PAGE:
• Seven-Stage Crisis Intervention Model  Stage 3: Identify the Major Problem: The crisis worker should help the survivor arrange the most important problems by identifying the problems by how they affect the survivors current status. The crisis worker must make sure not to overwhelm the survivor while focusing on the most important problems needing intervention.  Stage 4: Deal with Feelings and Emotions: During this stage the clients primary task is ventilation and exploration of his or her feelings about the crisis. The crisis worker should be actively listening to the survivor. It is necessary for the crisis worker to demonstrate empathy when with the survivor. The crisis worker must also be aware of his or her own emotions and levels of comfort when helping clients. Crisis workers should also attend to their own self-care to prevent burn out.
  • Seven-Stage Crisis Intervention Model  Stage 5: Generate and Explore Alternatives: In this stage the crisis worker will work with survivor to explore alternatives for restoring a precise level of functioning. Some alternatives would include using support systems, developing coping skills, and increasing positive thinking to reduce the survivors anxiety and stress.  Stage 6: Develop and Formulate an Action Plan: The main goals are to help the survivor achieve an appropriate level of functioning and maintain adaptive coping skills and resources. The survivor must feel ownership in the treatment plan. Termination should begin when the client has met their goals of their action plan or has been referred for additional services.  Stage 7: Establish Follow-Up Plan and Agreement: This stage helps determine if the desired results were maintained, or if further work is needed. This is typically done 4-6 weeks after termination.
  • Critical Incident Stress Debriefing and Management Critical Incident stress debriefing is used for frontline crisis workers who are exposed to gruesome and lifethreatening situations. Examples: suicides, homicides, natural disasters, terrorist attacks, hostage situations. This allows the worker to discuss the traumatic event, promote group cohesion, and educate first responders on stress reactions and coping techniques.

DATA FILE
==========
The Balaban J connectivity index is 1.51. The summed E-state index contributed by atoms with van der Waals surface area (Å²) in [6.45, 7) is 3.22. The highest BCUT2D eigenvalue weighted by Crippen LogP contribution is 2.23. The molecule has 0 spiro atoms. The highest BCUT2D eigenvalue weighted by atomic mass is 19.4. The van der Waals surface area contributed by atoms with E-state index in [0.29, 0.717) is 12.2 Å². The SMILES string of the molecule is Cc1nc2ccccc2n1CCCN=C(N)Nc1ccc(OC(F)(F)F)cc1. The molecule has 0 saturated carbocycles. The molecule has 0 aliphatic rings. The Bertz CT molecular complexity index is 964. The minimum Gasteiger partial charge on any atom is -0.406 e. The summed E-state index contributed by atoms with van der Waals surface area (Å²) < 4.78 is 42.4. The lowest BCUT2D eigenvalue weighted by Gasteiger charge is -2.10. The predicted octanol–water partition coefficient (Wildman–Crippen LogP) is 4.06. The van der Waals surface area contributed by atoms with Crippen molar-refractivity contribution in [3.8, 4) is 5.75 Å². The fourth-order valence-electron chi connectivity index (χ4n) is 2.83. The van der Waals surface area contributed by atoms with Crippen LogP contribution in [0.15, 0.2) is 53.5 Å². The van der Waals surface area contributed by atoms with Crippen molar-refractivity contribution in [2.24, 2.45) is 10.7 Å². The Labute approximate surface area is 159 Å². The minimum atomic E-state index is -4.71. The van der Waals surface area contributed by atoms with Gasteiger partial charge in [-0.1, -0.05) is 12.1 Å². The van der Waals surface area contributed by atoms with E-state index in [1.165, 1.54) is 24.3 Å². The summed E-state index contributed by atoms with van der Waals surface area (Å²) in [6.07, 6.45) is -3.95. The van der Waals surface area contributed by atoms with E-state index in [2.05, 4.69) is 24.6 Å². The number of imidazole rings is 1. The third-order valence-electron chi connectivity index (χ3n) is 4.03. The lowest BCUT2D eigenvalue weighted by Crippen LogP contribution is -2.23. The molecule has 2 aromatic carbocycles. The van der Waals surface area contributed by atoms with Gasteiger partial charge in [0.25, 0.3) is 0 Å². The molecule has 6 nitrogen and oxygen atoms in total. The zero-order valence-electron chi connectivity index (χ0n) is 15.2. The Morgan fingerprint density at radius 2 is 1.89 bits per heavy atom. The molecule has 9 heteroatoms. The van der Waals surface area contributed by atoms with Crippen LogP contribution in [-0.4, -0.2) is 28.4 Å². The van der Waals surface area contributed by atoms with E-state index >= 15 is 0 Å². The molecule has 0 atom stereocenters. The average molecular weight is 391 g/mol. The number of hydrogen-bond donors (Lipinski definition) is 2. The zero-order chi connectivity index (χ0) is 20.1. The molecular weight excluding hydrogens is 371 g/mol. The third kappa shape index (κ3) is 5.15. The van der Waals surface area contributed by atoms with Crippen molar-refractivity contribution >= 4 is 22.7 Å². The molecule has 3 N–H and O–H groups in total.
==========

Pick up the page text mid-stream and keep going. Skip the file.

• Critical Incident Stress Debriefing and Management This typically occurs 24 to 72 hours after the traumatic accident. This can be done individually or with a group. These debriefing meetings should encourage the first responders to be supportive and to not be critical of each other.
  • 10-step Acute Traumatic Stress Management Protocol A guideline for critical incident stress debriefing for first responders Assess for danger/safety for self and others Consider the physical and perceptual mechanism of injury Evaluate the level of responsiveness Address medical needs Observe and identify each individual’s sign of traumatic stress Introduce yourself, state your role, and begin to develop a relationship 7. Ground the individual by allowing him/her to tell his or her story 8. Provide support trough active and empathic listening 9. Normalize, validate, and educate 10. Bring the person to the present, describe future events, and provide referrals 1. 2. 3. 4. 5. 6.
  • Critique of Crisis Intervention  There is not much literature on cultural, gender, or age differences among crisis client populations. It is important that crisis workers be culturally competent.  A drawback is that the crisis worker usually does not see the end result of the initial interventions
  • Helpful Books for Crisis Intervention
  • References  Coady, Nick, & Lehmann, Peter. (2008). The Crisis Intervention Model. In Coady, Nick & Lehmann, Peter (Eds.), Theoretical Perspectices for Direct Social Work Practice (pgs.249-274). New York : Springer.